I am a bit of a softie when it comes to those movies about diverse groups of people who come together to learn something new like tap dancing (“Stepping Out” with Liza Minnelli) or ballroom dancing (“Shall We Dance” with Richard Gere) or Italian (“Italian for Beginners”). We get to see glimpses of lots of different characters and stories and we get to see the way that they engage with new challenges and are transformed by their sense of accomplishment, new skills, and relationships.
I really enjoyed a quiet little movie in this genre called The Big Bad Swim. A group of people sign up for a swim class at a local rec center. It is a special class for people who are reluctant or scared of the water. The students include a recently divorced calculus teacher, a cop, a casino dealer/stripper, and a couple with a new pool. The movie skillfully interweaves the characters and their relationships with the kind of messy authenticity and respect for the audience that makes independent films so engaging. The performances are exceptionally layered and true, especially Paget Brewster as the teacher, and the little coda after the credits is delightful. This has very mature material, including sexual references and situations, drinking and drug use, and some very bad decisions, but is well worth a look for fans of independent film and good stories.
Mary Anne von Kappelhoff — better known as Doris Day — turns 87 today! She could do it all — comedy, drama, music, romance. She is best known for her light romantic comedies but her signature song comes from a Hitchcock thriller, The Man Who Knew Too Much. Two of my favorite Day movies are:
Interview: Christophe Barratier and Nora Arnezeder of ‘Paris 36’
Posted on April 3, 2009 at 8:00 am
“Paris 36” is an enchanting story of a small theater in pre-WWII Paris where the workers take over and put on their own show. I spoke to writer-director Christophe Barratier and star Nora Arnezeder, who appears as the beautiful young singer, at the Palette restaurant in Washington, D.C.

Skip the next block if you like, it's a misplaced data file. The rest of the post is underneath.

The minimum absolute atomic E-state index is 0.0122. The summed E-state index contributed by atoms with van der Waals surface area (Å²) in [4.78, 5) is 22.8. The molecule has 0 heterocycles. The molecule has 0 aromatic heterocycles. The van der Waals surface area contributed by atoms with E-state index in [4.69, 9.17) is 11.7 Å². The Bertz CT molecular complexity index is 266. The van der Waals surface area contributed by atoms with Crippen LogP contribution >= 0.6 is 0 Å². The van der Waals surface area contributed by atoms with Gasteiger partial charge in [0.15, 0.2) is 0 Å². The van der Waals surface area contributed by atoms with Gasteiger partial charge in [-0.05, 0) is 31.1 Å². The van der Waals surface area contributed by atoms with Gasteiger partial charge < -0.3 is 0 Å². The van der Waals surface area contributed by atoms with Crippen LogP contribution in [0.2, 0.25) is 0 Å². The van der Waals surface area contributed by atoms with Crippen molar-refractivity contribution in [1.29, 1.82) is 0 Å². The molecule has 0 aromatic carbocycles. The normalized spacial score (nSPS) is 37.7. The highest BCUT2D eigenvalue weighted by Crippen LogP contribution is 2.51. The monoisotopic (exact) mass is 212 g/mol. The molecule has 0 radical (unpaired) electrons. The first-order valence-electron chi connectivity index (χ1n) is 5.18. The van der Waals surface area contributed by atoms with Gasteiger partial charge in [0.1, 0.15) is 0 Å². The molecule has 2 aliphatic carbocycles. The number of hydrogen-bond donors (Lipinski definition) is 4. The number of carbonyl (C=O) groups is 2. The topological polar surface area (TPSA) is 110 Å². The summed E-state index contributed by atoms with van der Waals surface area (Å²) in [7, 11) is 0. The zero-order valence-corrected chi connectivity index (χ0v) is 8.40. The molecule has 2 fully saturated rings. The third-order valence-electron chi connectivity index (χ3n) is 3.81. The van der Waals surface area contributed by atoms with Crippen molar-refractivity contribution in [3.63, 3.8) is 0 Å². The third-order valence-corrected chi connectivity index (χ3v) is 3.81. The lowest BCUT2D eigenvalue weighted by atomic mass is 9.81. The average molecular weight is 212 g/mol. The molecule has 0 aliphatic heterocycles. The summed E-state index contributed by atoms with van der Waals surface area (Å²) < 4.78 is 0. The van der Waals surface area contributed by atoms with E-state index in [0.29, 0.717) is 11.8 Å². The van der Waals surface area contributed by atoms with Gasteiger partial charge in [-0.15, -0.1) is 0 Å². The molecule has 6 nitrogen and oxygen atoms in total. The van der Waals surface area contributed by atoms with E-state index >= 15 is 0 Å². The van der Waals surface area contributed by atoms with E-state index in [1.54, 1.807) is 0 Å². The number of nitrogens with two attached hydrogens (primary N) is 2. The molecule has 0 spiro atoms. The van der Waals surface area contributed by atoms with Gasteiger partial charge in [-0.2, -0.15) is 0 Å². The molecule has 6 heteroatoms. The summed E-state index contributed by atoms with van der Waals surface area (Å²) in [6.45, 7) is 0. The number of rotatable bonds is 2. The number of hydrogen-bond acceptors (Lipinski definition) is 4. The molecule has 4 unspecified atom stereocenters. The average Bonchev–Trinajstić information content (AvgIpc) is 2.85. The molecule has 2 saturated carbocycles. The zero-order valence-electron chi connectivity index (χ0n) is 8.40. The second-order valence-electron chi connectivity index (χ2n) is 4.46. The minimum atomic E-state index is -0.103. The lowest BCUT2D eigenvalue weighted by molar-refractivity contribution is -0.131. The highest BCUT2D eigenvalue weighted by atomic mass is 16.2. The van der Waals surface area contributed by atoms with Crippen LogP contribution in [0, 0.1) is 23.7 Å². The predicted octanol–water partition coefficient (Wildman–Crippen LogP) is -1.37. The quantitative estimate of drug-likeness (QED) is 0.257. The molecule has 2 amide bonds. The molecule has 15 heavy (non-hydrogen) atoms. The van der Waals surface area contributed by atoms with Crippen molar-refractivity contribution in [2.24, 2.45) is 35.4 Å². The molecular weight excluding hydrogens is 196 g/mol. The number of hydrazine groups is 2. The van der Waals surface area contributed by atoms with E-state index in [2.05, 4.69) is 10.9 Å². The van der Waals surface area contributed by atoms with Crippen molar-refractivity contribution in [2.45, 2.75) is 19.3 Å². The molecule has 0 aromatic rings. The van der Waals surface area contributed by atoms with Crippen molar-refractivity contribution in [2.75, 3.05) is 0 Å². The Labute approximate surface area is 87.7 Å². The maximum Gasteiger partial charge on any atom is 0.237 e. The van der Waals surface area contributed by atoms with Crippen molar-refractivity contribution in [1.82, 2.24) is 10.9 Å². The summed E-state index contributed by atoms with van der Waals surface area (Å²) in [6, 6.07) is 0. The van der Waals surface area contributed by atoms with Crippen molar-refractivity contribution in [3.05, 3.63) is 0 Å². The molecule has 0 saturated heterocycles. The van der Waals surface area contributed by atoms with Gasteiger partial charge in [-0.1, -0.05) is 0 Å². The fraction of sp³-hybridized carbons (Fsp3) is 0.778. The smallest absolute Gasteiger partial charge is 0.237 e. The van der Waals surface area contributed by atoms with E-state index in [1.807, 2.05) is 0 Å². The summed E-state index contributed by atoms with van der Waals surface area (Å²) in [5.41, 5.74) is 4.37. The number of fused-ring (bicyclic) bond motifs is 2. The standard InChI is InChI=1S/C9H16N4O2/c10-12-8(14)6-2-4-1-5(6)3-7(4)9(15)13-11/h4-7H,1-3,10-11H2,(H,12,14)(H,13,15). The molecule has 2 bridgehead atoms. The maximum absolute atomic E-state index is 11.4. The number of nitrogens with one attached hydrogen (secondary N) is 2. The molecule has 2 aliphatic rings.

NM: Tell me a little bit about the costumes, which really contribute to the sweet, fairy tale feeling of the movie.
CB: When we did the preparation, I wanted it to be a little bit more imaginative. Pigoil is “Mr. Everybody.” We don’t have to notice anything about what he wears but I didn’t want him to look like a loser. I wanted it to be imaginative, with different textures. For Douce I wanted something between the feeling of Jean Gabin and Marlon Brando, a full design, her raincoat and little hat have that silhouette, very classic but also modern, a 30’s style with a contemporary point of view. The clothes for “Mr. Radio” have to show that they come from a different time.
NA: Nathalie Chesnais wanted me to be comfortable, to feel good in the clothes. She said, “If you feel you could wear it today, I’ll be happy.” The costumes made me feel like a girl from the 1930’s but completely at home.
NM: Was this your first film, Nora?
NA: It was my first important role in a movie. I really wanted to be a singer and an actor as well. I heard about this audition and it felt like it was for me, just right for me. I had many auditions that did not succeed, but this one, I felt if I could not make it, I would have to leave acting.
CB: We met and she was so fantastic at the singing test I immediately knew she was the favorite but you have to be sure and see everybody. The more you see, the more you are sure.
NM: I also loved your earlier film, “The Chorus,” which, like this one, has music playing an important part in the story.
CB: Both ask the question, “How can you restore your dignity and restore the balance of your life with artistic expression?” Music is a way to focus your stress, to resolve without violence. This can apply to anyone who plays an instrument. This film is set in 1936 when the worker was king, and so it is about the way that the workers who watched from the wings got their chance to go on stage and connect to the audience. There are parallels to contemporary issues. I watched newsreels from the era, all those faces filled with hope, all those inspiring ideas, like we have today with Obama.
NM: The film feels a bit like a fairy tale.
CB: I don’t like so much realism, for myself. Everything you see we built; it’s all a set. The buildings could have been there in the 1930’s but the neighborhood we created does not really exist. I worked with an American cinematographer, Tom Stern, who had done “Million Dollar Baby” and “Road to Perdition.” I knew he could create the hyper-real, high contrast, look I wanted but nothing to do with realism. Even Parisians get lost when they try to figure out where it is. I try to create a bigger than life vision of Paris, a poetical fantasy.
Molly Haskell is an extraordinarily insightful writer, especially about three topics: film, women, and the South. All three come together in her newest book, Frankly, My Dear, about the history of Gone with the Wind. The story behind the scenes is just as gripping as what went on in the book, with tyrannical, micro-managing producer David O. Selznick and four different directors, and every actress in Hollywood angling to play the greatest role of a generation, Scarlett O’Hara. Haskell tells the stories behind the book and movie and she analyzes what it is that makes Margaret Mitchell’s characters and what they illustrate about race, gender, and the deepest conflicts in American history that continue to fascinate us.